Posted by: Chris Kavanaugh

Re: So I am an idiot--wanna make something of it? - 04/01/02 07:09 PM

I was duty helmsman on a cutter in complete zero visibility fog. Radar displayed a "large object" and our new ensign determined it was a charted small island. We made a course correction and proceeded ahead slow. Radar announced "the island" was moving on intercept.The ensign replied to maintain our heading. Within seconds I could feel a "bite" in the swells and made a light adjustment to the wheel. A few seconds later I was furiously yanking with all my strength to port as a monster supertanker passed within several meters. The ensign lost all decorum and was yelling " hang a left, for God's sake hang a left!" I managed to reply "hanging a left aye sir ! " The chief calmly freshened our coffees and talked about floating islands in nautical folklore. The ensign became a very good officer. He learned his lesson and so did you. Being humble ( and lucky enough) to share and learn from mistakes makes us all better ;O)
Posted by: peanut

Re: So I am an idiot--wanna make something of it? - 04/01/02 08:23 PM

Chris, yours is a case of a mistake being made. It could be worse, please see <br><br><br>It oughta be true<br><br>yours in comedy<br><br>Peanut
Posted by: corpsman

Re: So I am an idiot--wanna make something of it? - 04/01/02 08:38 PM

My brother in law and I were checking trap lines late one summer in the high up yonder- some very rough country to the north of Zion NP. We used horses since the loop was about 20 miles.<br><br><br>We'd already checked several of the traps - yeas - all legal. We'd tied up the horses and carefully worked our way down and to the south. Nothing in the trap, so we headed back up to our horses. It took us a little longer, since we were heading back uphill in heavy brush. When we came out, no horses. We could see the tracks - ours and the horses. <br><br>After a smoke and a drink from our canteens - although we carried bigger ones on the horses, we both always carry our own on our person, since we would end up riding whathever (sometimes half-broke) stock was around.<br><br>We finally decided we'd crosed over in the brush. It took us 45 minutes to walk over the ground it took us about 20 minutes to cover on the horses just a couple hours ago.<br><br>Fortunately we had the basics and were able to "hug a tree" until we figured out what we'd done wrong.<br><br>Since we'd ridden horses in from the end of a 50 mile dirt/gravel road....<br><br>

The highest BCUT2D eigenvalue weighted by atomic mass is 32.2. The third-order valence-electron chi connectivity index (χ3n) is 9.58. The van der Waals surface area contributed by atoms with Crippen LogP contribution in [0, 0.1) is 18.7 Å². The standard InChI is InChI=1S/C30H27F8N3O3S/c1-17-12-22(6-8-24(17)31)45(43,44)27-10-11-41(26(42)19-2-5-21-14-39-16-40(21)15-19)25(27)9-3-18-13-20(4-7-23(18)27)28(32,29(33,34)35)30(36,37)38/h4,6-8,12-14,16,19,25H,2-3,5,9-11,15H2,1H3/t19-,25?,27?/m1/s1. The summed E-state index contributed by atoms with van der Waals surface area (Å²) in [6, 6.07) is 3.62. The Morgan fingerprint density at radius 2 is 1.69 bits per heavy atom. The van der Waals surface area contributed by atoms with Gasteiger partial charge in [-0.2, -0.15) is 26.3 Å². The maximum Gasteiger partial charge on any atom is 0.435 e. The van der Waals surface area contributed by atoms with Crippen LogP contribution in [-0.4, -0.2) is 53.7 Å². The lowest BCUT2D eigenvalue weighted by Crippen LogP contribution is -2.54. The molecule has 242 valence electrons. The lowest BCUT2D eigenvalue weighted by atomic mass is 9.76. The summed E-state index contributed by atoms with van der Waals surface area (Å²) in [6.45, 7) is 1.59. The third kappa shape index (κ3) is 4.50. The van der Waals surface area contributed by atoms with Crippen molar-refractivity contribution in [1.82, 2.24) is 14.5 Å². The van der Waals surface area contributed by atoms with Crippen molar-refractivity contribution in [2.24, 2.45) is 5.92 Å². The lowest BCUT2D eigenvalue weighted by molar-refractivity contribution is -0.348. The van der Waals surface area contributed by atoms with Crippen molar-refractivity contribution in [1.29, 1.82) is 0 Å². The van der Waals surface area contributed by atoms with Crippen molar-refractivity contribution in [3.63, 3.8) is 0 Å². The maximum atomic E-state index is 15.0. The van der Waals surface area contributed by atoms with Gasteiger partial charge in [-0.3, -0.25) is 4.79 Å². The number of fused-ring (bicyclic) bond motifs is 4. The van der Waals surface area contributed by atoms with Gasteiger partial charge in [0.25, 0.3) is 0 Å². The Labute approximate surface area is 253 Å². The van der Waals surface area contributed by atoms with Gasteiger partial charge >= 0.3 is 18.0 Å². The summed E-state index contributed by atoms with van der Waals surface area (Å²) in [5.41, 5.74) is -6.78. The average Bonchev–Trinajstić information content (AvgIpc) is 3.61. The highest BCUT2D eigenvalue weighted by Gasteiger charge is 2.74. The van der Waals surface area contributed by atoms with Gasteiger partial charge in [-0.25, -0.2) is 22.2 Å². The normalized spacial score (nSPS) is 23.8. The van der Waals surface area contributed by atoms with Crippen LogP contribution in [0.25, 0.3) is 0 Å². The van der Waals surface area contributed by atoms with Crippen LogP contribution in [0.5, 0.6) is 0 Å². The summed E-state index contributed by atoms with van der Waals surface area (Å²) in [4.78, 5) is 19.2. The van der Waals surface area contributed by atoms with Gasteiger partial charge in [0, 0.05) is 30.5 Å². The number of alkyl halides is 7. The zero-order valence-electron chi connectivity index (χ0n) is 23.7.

Posted by: inkslngr

Re: So I am an idiot--wanna make something of it? - 04/01/02 08:51 PM